Alan Bennett
West Yorkshire Playhouse
Quarry Theatre, West Yorkshire Playhouse

Let’s get one thing straight. You don’t badmouth Alan Bennett in Leeds. The Quarry Theatre is sold out and, I would hazard a guess, half of the audience call him Alan, the ‘our’ sometimes voiced, sometimes silent, often accompanied by a little smile of self-congratulation.

And why not? He might be known as a national treasure, but only a Loiner can call him ‘Our Alan’. We all love him because he so clearly loves us. He holds up a mirror up and says—you’re all lovely, and quirky, and right funny. Except it’s a dodgy mirror, an illusionist’s mirror.

Somehow foul-mouthed, bitter, snobby, brutish Dad (Philip Martin Brown), who slorms over pin-ups and slaps his cheery wife (Mam—Marlene Sideway: a Bennett name if ever there was one) is made acceptable. Perhaps because he adores his daughter, shows his tender side, has a bad arm. Perhaps because we laugh at him whilst feeling as if we are laughing with him.

And what’s not to like about Mam herself, her intelligence blunted by a lifetime with Dad; too much stewed tea, tidying up, putting things straight. But the lovely ludic language of Leeds drips from her lips. And oh how we laugh.

Mam and Dad are amongst the last to be re-housed; all around is desolation. Mrs Clegg (Vanessa Rosenthal), the lady who does and knows everything, is still a neighbour. There are a few kids, little monkeys, still up to their tricks. But these remnants of a once-vital culture are due to leave their back-to-back home for a contemporary dwelling place.

In passing, I was told years ago, by someone in the know, that these new houses, which look like oversized concrete coal bunkers, had a life expectancy of fifteen years. Fifteen years for family houses—but it’s at least possible that one or two dignitaries became very rich, so that’s okay. And, by the way, the coal bunkers still house the likes of Mam and Dad, forty-odd years on!

Enough! Dad looks forward to the brave new world, joining societies, becoming a bit of a social mover and shaker. Mam is loathe to leave the life she’s loved, the house where she’s raised two children, Linda (Sian Reese-Williams) and... well, Dad never wants to hear his name spoken in this house (Rob Delaney)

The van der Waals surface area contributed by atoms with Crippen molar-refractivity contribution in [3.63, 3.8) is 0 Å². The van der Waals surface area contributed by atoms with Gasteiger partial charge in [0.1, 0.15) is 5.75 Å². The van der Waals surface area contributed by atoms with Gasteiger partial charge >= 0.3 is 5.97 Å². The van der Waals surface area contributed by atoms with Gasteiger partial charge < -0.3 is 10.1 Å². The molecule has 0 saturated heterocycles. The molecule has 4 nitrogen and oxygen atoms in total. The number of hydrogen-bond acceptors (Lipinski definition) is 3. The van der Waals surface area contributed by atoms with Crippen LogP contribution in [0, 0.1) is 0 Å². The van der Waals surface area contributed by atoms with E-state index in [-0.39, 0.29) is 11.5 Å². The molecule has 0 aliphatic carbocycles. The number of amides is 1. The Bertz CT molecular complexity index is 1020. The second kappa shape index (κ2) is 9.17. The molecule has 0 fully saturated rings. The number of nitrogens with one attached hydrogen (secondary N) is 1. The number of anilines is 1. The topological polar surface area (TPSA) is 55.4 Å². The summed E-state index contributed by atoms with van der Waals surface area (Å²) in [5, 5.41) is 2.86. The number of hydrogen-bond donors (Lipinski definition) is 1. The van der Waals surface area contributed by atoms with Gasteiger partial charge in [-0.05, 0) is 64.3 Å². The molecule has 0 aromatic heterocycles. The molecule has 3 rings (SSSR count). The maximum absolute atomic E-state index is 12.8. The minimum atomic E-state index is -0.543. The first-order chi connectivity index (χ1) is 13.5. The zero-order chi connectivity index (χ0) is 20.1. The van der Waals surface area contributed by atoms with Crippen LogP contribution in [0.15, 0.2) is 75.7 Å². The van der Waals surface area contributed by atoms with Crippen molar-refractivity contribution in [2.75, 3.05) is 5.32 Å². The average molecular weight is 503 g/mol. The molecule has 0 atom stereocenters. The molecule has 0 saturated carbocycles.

In brilliant Bennett dialogue (my mother was born beside the Town Hall; I can vouch for his ear) they debate the pros and cons, wonder where Linda is, avoid mentioning the son who ran away to... whatever. And that would appear to be it that, all done and dusted. Until something strange happens.

At this point Bennett seems to come under the thrall of Joe Orton, or Alan Brown, the dirty, anarchic exuberant boy dramatists of the Seventies. They liked the odd stiff (in both slang senses) on stage and, like Bennett, wrote dialogue that sparkled and tinkled.

Mam and Dad become the focus of a sociological survey conducted by a mute researcher, then telly people turn up, and, and, and... It turns out our Linda is most certainly not a Private Secretary. In fact she's no better than she ought to be. What's more, he who is not spoken of is just not what he ought to be, and, and...

The unfolding plot creaks a little and in many ways has the feel of something made by crafting together a number of sketches. But the Bennett ear keeps us entertained if not enthralled. And when the comedy gets a little too near the knuckle (Boy pisses through letter box etc), the audience laughs because it’s Alan and people probably did do these things and maybe still do so where he lives now, in the south.

As the whole draws to an end, and all is deconstructed, there is hush in the theatre, almost reverence. Our Alan being serious. It's a spectacular denouement.

This play is in many ways a tour-de-force, but also it seems to lack something. The decision to put cameras on stage and ‘live’ images on a surscreen doesn’t supply the missing ingredient. Instead it emphasises the absence. Other than that James Brining’s direction is admirable and the final few minutes have the sticky tension of first class theatre.

Not Mr Bennett’s best work, but well worth a visit. It’s always a treat to be in a full house, surrounded by laughter.

Reviewer: Ray Brown

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